NCBI Bookshelf. A service of the National Library of Medicine, National Institutes of Health.

Madame Curie Bioscience Database [Internet]. Austin (TX): Landes Bioscience; 2000-.

Cover of Madame Curie Bioscience Database

Madame Curie Bioscience Database [Internet].

Show details

Morphological Correlates of Immune-Mediated Peripheral Opioid Analgesia

.

Introduction

Recent research has shown that effective inhibition of pain by endogenous mechanisms can be generated within peripheral tissue, outside the central nervous system. Studies using sensitive and specific techniques of immunohistochemistry have demonstrated that opioid receptors are present on small diameter neurons in the dorsal root ganglia (DRG). Under inflammatory conditions the expression of opioid receptors in the DRG is enhanced. In addition, these receptors are axonally transported in fibers of the sciatic nerve towards the peripheral sensory nerve terminals. Consequently, the number of opioid receptors on nerve fibers in the inflamed subcutaneous tissue increases and this increase is abolished by ligating the sciatic nerve (see also chapter 5). In parallel, endogenous ligands at opioid receptors (mainly β-endorphin) are synthesized in circulating immune cells which migrate to the injured tissue. The extravasation of immunocytes to sites of inflammation is mediated by adhesion molecules, glycoproteins located on the surface of leukocytes and endothelial cells of the vessels. These mechanisms are also involved in the opioid control of inflammatory pain (see chapter 7).1 This is supported by findings showing an up-regulation of adhesion molecules and their colocalization with β-endorphin in immune cells which have migrated to inflamed tissue. Environmental stressful stimuli and releasing agents (corticotropin-releasing factor, CRF; cytokines) can activate immune cells to release opioid peptides. These bind to opioid receptors localized on peripheral sensory nerve terminals. As a consequence of this interaction, inflammatory pain is inhibited. 2,3 This chapter focuses on the anatomical substrates of the interaction between the peripheral nervous system and opioid-containing immunocytes.

Expression of Opioid Receptors on Peripheral Sensory Neurons

Peripheral antinociceptive (analgesic) effects of exogenous opioids are enhanced under inflammatory conditions (see refs. 2, 4 and chapter 5). One possible underlying mechanism for the increased efficacy of opioid agonists is an up-regulation of opioid receptors. Using a specific antibody against μ opioid receptors (MOR) we were able to immunolocalize MOR on small-diameter neurons in the DRG. Furthermore, we found a significant increase in the percentage of MOR-positive neurons in the ipsilateral DRG 4 days after induction of hindpaw inflammation with complete Freund's adjuvant (CFA) (Fig. 1).5,6 This is consistent with a previous report showing a similar increase 3 days after carrageenan-produced peripheral inflammation.7 The MOR immunoreactive neurons in DRG are small and they are vulnerable to capsaicin, a specific neurotoxin that destroys nociceptive C-fibers and abolishes μ, δ and κ receptor agonist-induced peripheral analgesia.5,8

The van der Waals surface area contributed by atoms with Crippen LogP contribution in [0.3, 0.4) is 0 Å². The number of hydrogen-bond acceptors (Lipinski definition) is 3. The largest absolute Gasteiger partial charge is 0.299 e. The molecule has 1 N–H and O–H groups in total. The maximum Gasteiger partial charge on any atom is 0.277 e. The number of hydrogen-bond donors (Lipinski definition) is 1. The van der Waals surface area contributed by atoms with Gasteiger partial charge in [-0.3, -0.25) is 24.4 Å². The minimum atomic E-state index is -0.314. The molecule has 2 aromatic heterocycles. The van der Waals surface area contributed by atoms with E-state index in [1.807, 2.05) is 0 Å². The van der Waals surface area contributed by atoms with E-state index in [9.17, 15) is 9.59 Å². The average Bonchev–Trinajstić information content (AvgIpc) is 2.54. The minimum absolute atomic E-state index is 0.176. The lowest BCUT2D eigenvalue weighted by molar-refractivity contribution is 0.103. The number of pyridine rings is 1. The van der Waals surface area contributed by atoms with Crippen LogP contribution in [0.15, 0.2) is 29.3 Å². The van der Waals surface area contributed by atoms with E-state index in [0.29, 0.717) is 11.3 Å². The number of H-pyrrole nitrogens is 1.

Figure 1. Immunohistochemical (A, B, D) and immunofluorescence (C) staining of m opioid receptors in rat dorsal horn of the spinal cord (A), dorsal root ganglia (B), ligated sciatic nerve ipsilateral to the inflamed hindpaw (C) and in inflamed subcutaneous paw tissue (D).

Figure 1

Immunohistochemical (A, B, D) and immunofluorescence (C) staining of m opioid receptors in rat dorsal horn of the spinal cord (A), dorsal root ganglia (B), ligated sciatic nerve ipsilateral to the inflamed hindpaw (C) and in inflamed subcutaneous paw (more...)

Previous studies have shown that opioid receptors are synthesized in the cell body of sensory neurons in DRG and undergo axonal transport to reach the nerve terminals.9 Further experiments using autoradiography have demonstrated that inflammation induces an increase in the transport of opioid receptors along the sciatic nerve 4 days after CFA.10 We extended these studies by use of a specific antibody against cloned MOR. Our present results confirmed an increased, especially anterograde transport of MOR along the sciatic nerve (Fig. 1).6 At the peripheral sensory nerve terminals we detected MOR-immunoreactivity (IR) in inflamed (Fig. 1) and noninflamed subcutaneous tissue.6 In addition, these studies clearly showed that MOR-positive nerve terminals were more abundant in inflamed subcutaneous tissue.6 These new findings provide the first direct evidence to support the notion that the number of MOR is increased in inflammatory pain.

The fact that peripheral analgesic effects of opioids are pronounced in inflamed tissue but negligible under normal conditions,4 suggests an inflammation-induced process. In addition to the enhanced axonal receptor transport, there is evidence that the accessibility of opioid receptors on sensory nerves is facilitated in injured tissue. The detection of MOR-IR at the peripheral nerve terminals in noninflamed tissue is in accord with our previous studies using biotinylated anti-id-14 (a monoclonal anti-idiotypic antibody against μ- and δ-opioid receptors), 11 and with functional studies showing fentanyl (μ-agonist)-induced peripheral analgesia in noninflamed tissue.12 This is supported by other studies showing μ-opioid receptors on unmyelinated cutaneous sensory axons in noninjured tissue.13 In addition, opioid receptors are located not only at the tips of afferent nerve terminals but also more proximally along the axon.10 These loci are ensheathed by perineurium 14 and are potential sites of opioid action. Inflammatory conditions entail a deficiency of the perineurial barrier and/or an enhanced permeability of endoneurial capillaries.14,15 A similar leakage can be produced experimentally by the extraneural application of hyperosmolar solutions.16 Consistently, our histochemical experiments demonstrated that horseradish peroxidase, applied extraneurally in vivo, does not penetrate into the endoneurium of cutaneous nerves in noninflamed paws but does so at both early and later stages of the inflammatory reaction (Fig. 2).12 In normal tissue, the perineural administration of either hypertonic saline or mannitol strikingly enhances the passage of horseradish peroxidase into the endoneurium. These anatomical findings strongly support the contention that either inflammatory or artificial disruption of the blood-nerve barrier facilitates the access of macromolecules (e.g., opioid peptides) to sensory neurons.